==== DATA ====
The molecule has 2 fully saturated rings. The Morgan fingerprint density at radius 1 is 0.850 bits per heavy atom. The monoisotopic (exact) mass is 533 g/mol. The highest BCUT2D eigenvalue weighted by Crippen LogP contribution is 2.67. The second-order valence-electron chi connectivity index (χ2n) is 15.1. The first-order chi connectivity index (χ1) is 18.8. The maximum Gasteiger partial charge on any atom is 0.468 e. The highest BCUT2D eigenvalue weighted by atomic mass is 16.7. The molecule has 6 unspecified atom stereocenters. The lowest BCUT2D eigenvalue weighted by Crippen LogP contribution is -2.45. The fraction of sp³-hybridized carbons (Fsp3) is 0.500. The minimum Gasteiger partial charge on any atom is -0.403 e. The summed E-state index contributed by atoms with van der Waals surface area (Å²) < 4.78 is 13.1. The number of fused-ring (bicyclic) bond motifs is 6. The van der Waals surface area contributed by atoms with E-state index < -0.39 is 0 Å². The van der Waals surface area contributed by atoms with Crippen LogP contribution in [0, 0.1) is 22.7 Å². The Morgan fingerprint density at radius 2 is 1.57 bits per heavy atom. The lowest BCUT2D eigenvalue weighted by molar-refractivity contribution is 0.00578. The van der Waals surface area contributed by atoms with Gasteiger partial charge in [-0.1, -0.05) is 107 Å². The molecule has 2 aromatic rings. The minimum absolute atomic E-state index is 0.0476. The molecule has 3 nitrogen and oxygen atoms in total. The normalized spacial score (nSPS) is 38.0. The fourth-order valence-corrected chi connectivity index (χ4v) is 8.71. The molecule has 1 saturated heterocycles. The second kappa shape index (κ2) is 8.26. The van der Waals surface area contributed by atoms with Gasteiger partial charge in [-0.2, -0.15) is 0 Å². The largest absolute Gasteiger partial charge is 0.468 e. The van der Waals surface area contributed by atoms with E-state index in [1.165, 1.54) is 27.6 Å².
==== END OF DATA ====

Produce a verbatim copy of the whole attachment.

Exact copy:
The molecule has 2 fully saturated rings. The Morgan fingerprint density at radius 1 is 0.850 bits per heavy atom. The monoisotopic (exact) mass is 533 g/mol. The highest BCUT2D eigenvalue weighted by Crippen LogP contribution is 2.67. The second-order valence-electron chi connectivity index (χ2n) is 15.1. The first-order chi connectivity index (χ1) is 18.8. The maximum Gasteiger partial charge on any atom is 0.468 e. The highest BCUT2D eigenvalue weighted by atomic mass is 16.7. The molecule has 6 unspecified atom stereocenters. The lowest BCUT2D eigenvalue weighted by Crippen LogP contribution is -2.45. The fraction of sp³-hybridized carbons (Fsp3) is 0.500. The minimum Gasteiger partial charge on any atom is -0.403 e. The summed E-state index contributed by atoms with van der Waals surface area (Å²) < 4.78 is 13.1. The number of fused-ring (bicyclic) bond motifs is 6. The van der Waals surface area contributed by atoms with E-state index < -0.39 is 0 Å². The van der Waals surface area contributed by atoms with Crippen LogP contribution in [0, 0.1) is 22.7 Å². The Morgan fingerprint density at radius 2 is 1.57 bits per heavy atom. The lowest BCUT2D eigenvalue weighted by molar-refractivity contribution is 0.00578. The van der Waals surface area contributed by atoms with Gasteiger partial charge in [-0.1, -0.05) is 107 Å². The molecule has 2 aromatic rings. The minimum absolute atomic E-state index is 0.0476. The molecule has 3 nitrogen and oxygen atoms in total. The normalized spacial score (nSPS) is 38.0. The fourth-order valence-corrected chi connectivity index (χ4v) is 8.71. The molecule has 1 saturated heterocycles. The second kappa shape index (κ2) is 8.26. The van der Waals surface area contributed by atoms with Gasteiger partial charge in [-0.2, -0.15) is 0 Å². The largest absolute Gasteiger partial charge is 0.468 e. The van der Waals surface area contributed by atoms with E-state index in [1.165, 1.54) is 27.6 Å².